The father of Aaliyah Rosa planted a tree and laid a plaque in her memory in 2018. (Dan Ferguson/Langley Advance Times)

Langley child murder trial delayed until March as new witness testifies

A neuropathologist will be testifying as an expert witness

WARNING: This story contains disturbing details

The murder trial of KerryAnn Lewis will stretch into March, after the judge agreed to hear from a new witness for the defence on Tuesday in New Westminster Provincial Court.

Justice Martha Devlin ruled that Dr. Christopher Dunham, a pediatric neuropathologist at B.C. Children’s Hospital, will be allowed to testify at the trial in the death of Aaliyah Rosa.

Rosa was seven years old when her body was discovered in the apartment of her mother, Lewis, in Langley on July 22, 2018.

Lewis was later charged with first degree murder.

The Crown prosecutors said at the outset of the case that they would show that Rosa had sedated and drowned Aaliyah in the apartment’s bathtub.

The trial has already heard evidence including toxicology tests showing that Aaliyah’s bloodstream contained Benadryl and Ativan at the time of her death, that boxes had partially barricaded the door to the apartment, and that Lewis had even spoken of wanting to die with her daughter because of frustration over her lack of custody access.

Lewis has pleaded not guilty.

In cross-examining Dr. Lisa Steele, the pathologist who conducted the autopsy of Aaliyah, Lewis’s defence lawyer, Marilyn Sandford suggested that Aaliyah did not actually drown.

READ MORE: Defence argues over cause of death in Langley child murder trial

Sandford suggested that Aaliyah might have died of another cause, including a blow to the head combined with an undiagnosed pre-existing medical condition.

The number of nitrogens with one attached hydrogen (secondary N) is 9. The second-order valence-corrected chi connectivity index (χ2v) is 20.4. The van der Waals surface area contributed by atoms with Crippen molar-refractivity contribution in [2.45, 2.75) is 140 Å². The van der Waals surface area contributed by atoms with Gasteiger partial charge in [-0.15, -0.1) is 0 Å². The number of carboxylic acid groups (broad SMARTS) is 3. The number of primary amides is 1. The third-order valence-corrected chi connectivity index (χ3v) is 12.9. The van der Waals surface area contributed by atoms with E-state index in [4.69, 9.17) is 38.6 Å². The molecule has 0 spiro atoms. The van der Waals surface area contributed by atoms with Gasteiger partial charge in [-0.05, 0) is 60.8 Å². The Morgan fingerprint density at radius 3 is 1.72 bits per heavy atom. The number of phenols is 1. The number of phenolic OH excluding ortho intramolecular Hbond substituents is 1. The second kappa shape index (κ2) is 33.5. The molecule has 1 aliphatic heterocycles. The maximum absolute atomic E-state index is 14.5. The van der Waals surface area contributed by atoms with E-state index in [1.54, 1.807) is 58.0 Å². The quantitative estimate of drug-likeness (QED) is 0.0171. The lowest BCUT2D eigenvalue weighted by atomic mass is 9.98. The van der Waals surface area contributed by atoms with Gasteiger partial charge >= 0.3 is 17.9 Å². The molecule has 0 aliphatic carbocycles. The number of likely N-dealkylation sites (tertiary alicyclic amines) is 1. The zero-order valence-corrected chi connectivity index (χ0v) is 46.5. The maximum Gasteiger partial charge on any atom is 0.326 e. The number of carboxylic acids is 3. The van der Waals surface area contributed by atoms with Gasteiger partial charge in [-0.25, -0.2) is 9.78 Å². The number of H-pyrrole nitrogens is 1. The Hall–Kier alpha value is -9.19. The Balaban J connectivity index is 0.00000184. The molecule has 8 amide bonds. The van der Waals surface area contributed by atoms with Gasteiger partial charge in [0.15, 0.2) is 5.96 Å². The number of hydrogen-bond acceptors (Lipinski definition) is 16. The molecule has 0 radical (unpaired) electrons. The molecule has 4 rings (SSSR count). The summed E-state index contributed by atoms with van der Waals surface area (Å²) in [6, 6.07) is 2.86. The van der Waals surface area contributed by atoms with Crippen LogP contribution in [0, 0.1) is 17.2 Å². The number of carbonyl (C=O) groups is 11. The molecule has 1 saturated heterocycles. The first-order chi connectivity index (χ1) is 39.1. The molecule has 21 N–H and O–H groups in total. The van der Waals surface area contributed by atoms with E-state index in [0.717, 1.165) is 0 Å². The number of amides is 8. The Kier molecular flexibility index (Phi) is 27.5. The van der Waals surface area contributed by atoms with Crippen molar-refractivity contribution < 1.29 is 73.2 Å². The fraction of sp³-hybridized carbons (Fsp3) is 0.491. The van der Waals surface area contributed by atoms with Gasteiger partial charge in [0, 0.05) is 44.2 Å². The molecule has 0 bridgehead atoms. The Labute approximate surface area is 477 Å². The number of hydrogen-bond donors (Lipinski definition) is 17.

Steele disagreed with that, while admitting that Aaliyah’s case was a difficult one to determine because of the many factors involved, including apparent drowning, drugs, blows to the head, and trauma to her neck.

Dunham, who is also a clinical associate professor at UBC, is one of just a few doctors in Canada to specialize in pediatric neuropathology, which is focused on the brain and nervous systems of children.

He began his testimony on Tuesday afternoon, but the largely technical testimony about brain structures and neurons was cut short by the end of the day’s hearing.

Because the judge, lawyers, and Dunham have various other commitments, the next possible date to finish Dunham’s testimony will be some time in March.

The trial was originally scheduled to begin last fall and wrap up before the end of the year, but it has suffered repeated delays due to COVID-19 – several witnesses were either infected or had to go into two-week quarantine because of possible exposures – and because of Lewis’s health issues. She collapsed in court on one occasion last fall.

Devlin and lawyers for the Crown and defence will set a date for the trial to resume during a conference call on Jan. 12.

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